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September is National Ovarian Cancer Awareness Month (Blog)

Cancer that starts in the ovaries is called “ovarian cancer.”  Ovarian cancer causes more deaths than any other cancer of the female reproductive system because it’s often not diagnosed until it’s in a late stage.

So, it is important to pay attention to your body and to know what is normal for you. Signs and symptoms may be caused by something other than cancer, but the only way to know is to see your doctor, nurse or other health care professional.

The common risk factors for ovarian cancer are:

  • Being middle-aged or older.
  • Having a close family member (your mother, sister, aunt or grandmother) on either your mother’s or father’s side who had ovarian cancer.
  • Having the genetic abnormality BRCA1 or BRCA2.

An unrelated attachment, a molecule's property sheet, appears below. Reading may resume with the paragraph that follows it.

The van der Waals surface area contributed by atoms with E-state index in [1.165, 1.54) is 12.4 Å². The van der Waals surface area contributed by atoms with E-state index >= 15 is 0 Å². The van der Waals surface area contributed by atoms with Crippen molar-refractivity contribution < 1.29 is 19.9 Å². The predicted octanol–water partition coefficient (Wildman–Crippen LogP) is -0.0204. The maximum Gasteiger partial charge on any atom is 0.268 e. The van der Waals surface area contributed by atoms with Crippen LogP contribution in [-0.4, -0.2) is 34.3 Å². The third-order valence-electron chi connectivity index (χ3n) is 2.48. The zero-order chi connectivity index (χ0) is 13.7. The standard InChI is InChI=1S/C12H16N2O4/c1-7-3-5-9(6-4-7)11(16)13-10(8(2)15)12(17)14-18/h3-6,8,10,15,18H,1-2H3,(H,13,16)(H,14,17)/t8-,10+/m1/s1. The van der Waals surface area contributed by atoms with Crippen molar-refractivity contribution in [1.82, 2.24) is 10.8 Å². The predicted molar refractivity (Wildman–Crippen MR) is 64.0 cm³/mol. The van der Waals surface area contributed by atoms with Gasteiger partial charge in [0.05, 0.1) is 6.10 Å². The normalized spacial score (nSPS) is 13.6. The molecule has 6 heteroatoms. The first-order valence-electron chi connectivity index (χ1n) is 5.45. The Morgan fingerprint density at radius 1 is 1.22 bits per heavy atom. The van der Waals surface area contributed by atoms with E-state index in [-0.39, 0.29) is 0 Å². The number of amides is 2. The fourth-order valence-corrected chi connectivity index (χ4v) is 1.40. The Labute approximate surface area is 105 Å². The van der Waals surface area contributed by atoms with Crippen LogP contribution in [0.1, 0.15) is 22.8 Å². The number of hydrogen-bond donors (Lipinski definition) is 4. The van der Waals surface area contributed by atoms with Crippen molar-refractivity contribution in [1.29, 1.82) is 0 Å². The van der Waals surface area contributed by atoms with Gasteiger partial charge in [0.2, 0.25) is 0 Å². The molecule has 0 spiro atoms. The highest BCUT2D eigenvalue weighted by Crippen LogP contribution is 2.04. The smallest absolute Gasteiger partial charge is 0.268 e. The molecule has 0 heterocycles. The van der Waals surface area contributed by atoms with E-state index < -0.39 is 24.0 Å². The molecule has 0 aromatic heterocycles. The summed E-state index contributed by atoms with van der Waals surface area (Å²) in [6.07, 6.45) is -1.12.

• Having had breast, colon, cervical or skin cancer.
  • Having never given birth or having had trouble getting pregnant.
  • Having endometriosis.

The signs and symptoms of ovarian cancer are:

  • Vaginal bleeding or discharge that is not normal for you.
  • Pain in the pelvic or abdominal area.
  • Back pain.
  • Abdominal bloating.
  • Feeling full quickly while eating.
  • A change in your bathroom habits, such as having to pass urine very badly or very often, constipation or diarrhea.

See a doctor if you have any of these signs or symptoms if it is not normal for you and if it lasts two weeks or longer. It may be caused by something other than cancer, but the only way to know is to see a doctor. The earlier ovarian cancer is found and treated, the more likely treatment will be effective.

For further information, please visit the Centers for Disease Control and Prevention’s webpage on ovarian cancer: .